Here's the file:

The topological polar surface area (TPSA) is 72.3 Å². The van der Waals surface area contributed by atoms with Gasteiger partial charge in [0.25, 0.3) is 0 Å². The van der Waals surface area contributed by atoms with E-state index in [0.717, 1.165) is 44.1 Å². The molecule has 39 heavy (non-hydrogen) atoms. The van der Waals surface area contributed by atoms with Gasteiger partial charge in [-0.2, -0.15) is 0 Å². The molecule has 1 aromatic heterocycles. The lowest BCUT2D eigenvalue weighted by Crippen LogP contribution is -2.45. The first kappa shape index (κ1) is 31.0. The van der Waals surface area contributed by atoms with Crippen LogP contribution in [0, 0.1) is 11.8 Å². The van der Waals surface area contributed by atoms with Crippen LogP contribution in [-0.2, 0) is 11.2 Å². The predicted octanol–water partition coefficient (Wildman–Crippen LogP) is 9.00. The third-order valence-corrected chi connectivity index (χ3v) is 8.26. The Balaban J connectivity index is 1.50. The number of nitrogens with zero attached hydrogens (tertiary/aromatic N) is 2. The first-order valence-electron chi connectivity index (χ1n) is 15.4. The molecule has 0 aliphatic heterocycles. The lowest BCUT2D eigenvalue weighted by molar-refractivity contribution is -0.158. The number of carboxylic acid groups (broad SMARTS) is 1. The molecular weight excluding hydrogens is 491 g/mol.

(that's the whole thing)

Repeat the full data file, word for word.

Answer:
The topological polar surface area (TPSA) is 72.3 Å². The van der Waals surface area contributed by atoms with Gasteiger partial charge in [0.25, 0.3) is 0 Å². The van der Waals surface area contributed by atoms with E-state index in [0.717, 1.165) is 44.1 Å². The molecule has 39 heavy (non-hydrogen) atoms. The van der Waals surface area contributed by atoms with Gasteiger partial charge in [-0.2, -0.15) is 0 Å². The molecule has 1 aromatic heterocycles. The lowest BCUT2D eigenvalue weighted by Crippen LogP contribution is -2.45. The first kappa shape index (κ1) is 31.0. The van der Waals surface area contributed by atoms with Crippen LogP contribution in [0, 0.1) is 11.8 Å². The van der Waals surface area contributed by atoms with Crippen LogP contribution in [-0.2, 0) is 11.2 Å². The predicted octanol–water partition coefficient (Wildman–Crippen LogP) is 9.00. The third-order valence-corrected chi connectivity index (χ3v) is 8.26. The Balaban J connectivity index is 1.50. The number of nitrogens with zero attached hydrogens (tertiary/aromatic N) is 2. The first-order valence-electron chi connectivity index (χ1n) is 15.4. The molecule has 0 aliphatic heterocycles. The lowest BCUT2D eigenvalue weighted by molar-refractivity contribution is -0.158. The number of carboxylic acid groups (broad SMARTS) is 1. The molecular weight excluding hydrogens is 491 g/mol.